This is a hack, not a proper fix which would be buying a new BBU.
I pulled this hack due to cost restraints (a new BBU costs more than 10x the cost of a used one,) resource restraints (an impending holiday already brought the economy of the country to a halt so no purchasing is possible at the time,) and the fact that I am the go-to guy for troubleshooting virtually anything, hardware or software, in my team. I was also the chief engineer in a few of the team's projects and have soldered prototype boards and even previously fixed a colleague's graphics card, so the team trust me with my soldering skills which is involved in this hack.
Also, since this is handling Li-po cells which may catch fire if mistreated, you have to be extremely careful when dealing them. I am a professional on this, being a trained engineer in both electronics engineering and computer engineering; and the hacker's kit Li-po edition is a custom purpose-built tool for troubleshooting Li-po and Li-ion batteries.
If you are not a multitalented engineer and troubleshooter, if you are not willing to take the risk, if you are not willing to stomach any loss if the hack fell apart, and/or if your team don't trust you in those (most of the time,) do not pull hacks like this.
I have managed to rescue this BBU after hacking it. The seller tells me that the used BBU is sold as-is without any warranty, and this gave me the license to hack.
The battery controller chip by Linear Technology requires a minimum cell voltage of 3V to operate according to its datasheet, but my battery cell measures only 2.4V. No wonder why it won't work, the chip is in its low cell voltage protection mode.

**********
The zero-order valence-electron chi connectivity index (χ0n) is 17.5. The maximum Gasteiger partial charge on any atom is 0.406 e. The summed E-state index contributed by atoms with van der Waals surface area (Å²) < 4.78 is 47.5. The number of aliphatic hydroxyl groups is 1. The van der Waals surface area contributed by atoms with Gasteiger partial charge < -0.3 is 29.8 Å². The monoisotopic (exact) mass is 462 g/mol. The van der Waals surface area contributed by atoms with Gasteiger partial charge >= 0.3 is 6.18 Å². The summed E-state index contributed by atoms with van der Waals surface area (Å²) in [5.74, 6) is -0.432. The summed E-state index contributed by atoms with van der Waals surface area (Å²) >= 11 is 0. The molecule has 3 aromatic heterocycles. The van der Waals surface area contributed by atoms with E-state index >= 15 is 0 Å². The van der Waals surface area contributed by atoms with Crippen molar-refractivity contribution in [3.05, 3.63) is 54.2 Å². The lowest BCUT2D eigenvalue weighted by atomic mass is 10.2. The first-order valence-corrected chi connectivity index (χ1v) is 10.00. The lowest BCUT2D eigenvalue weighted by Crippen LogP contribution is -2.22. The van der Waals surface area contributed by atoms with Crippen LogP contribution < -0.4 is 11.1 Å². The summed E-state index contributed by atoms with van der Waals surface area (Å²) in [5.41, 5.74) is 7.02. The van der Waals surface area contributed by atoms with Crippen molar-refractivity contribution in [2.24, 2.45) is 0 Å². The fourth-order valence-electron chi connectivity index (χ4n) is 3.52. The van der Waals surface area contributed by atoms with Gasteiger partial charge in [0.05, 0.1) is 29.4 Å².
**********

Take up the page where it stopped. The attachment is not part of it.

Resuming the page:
I took the battery pack itself apart to find out what the remaining three out of five wires from the pack are connected to, but that proved not relevant. After I peeled off the paper top of the battery I am greeted with two solder blobs for the cell itself. A quick confirmation with a multimeter, the cell measures 2.4V, flat dead. Time to break out my hacker's kit, Li-po edition.
Since I already have two nice big solder blobs for terminals of the cell, I soldered wires to it attaching the cell directly to my
TP4056-based Li-po charger module with integrated
DW01A cell protection unit, bypassing the onboard protection unit and charging unit.
DW01A have a cutoff voltage of 1.8V and
TP4056 can charge cells with a starting voltage of 2V. After a nice night of 1A fast charging with
TP4056, the cell is fully charged at 4.3V.
Sealing the battery pack back with a few strips of sticky tape, the BBU is properly detected and working again.
To answer my own questions:
- The BBU is fixed.
- There is no firmware incompatibility. The cause of the issue is just a flat battery.
- The cell can be force charged with appropriate charger, bypassing the onboard protection unit.
- The cell is a standard size and can be replaced if it is dead.
- It is fixed, no need of writing it off.
Possible future experiments:
- Replace the Li-po cell with another, brand new cell (since I bought this one used and battery cells wear out eventually,) maybe physically larger thanks to the form factor, or some remotely mounted high capacity 18650 Li-ion cells.